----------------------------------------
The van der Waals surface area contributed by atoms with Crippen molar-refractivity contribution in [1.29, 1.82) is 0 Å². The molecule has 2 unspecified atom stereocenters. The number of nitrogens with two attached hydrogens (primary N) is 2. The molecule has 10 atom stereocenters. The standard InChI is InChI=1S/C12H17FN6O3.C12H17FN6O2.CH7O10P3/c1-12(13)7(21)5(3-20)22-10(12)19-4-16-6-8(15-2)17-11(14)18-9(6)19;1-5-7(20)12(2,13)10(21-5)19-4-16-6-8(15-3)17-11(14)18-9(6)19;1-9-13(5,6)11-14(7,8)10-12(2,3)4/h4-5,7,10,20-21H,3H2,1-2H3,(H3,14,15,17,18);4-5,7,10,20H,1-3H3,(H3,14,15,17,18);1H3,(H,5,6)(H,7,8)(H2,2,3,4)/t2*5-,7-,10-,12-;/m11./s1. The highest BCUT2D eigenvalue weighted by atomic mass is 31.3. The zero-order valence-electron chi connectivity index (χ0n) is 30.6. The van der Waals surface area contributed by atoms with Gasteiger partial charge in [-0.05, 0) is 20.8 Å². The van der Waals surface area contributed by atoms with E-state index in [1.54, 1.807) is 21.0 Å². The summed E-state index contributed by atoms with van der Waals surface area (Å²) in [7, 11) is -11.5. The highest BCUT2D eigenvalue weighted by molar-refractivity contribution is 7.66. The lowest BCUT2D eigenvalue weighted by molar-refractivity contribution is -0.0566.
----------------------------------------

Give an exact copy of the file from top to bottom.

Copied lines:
The van der Waals surface area contributed by atoms with Crippen molar-refractivity contribution in [1.29, 1.82) is 0 Å². The molecule has 2 unspecified atom stereocenters. The number of nitrogens with two attached hydrogens (primary N) is 2. The molecule has 10 atom stereocenters. The standard InChI is InChI=1S/C12H17FN6O3.C12H17FN6O2.CH7O10P3/c1-12(13)7(21)5(3-20)22-10(12)19-4-16-6-8(15-2)17-11(14)18-9(6)19;1-5-7(20)12(2,13)10(21-5)19-4-16-6-8(15-3)17-11(14)18-9(6)19;1-9-13(5,6)11-14(7,8)10-12(2,3)4/h4-5,7,10,20-21H,3H2,1-2H3,(H3,14,15,17,18);4-5,7,10,20H,1-3H3,(H3,14,15,17,18);1H3,(H,5,6)(H,7,8)(H2,2,3,4)/t2*5-,7-,10-,12-;/m11./s1. The highest BCUT2D eigenvalue weighted by atomic mass is 31.3. The zero-order valence-electron chi connectivity index (χ0n) is 30.6. The van der Waals surface area contributed by atoms with Gasteiger partial charge in [-0.05, 0) is 20.8 Å². The van der Waals surface area contributed by atoms with E-state index in [1.54, 1.807) is 21.0 Å². The summed E-state index contributed by atoms with van der Waals surface area (Å²) in [7, 11) is -11.5. The highest BCUT2D eigenvalue weighted by molar-refractivity contribution is 7.66. The lowest BCUT2D eigenvalue weighted by molar-refractivity contribution is -0.0566.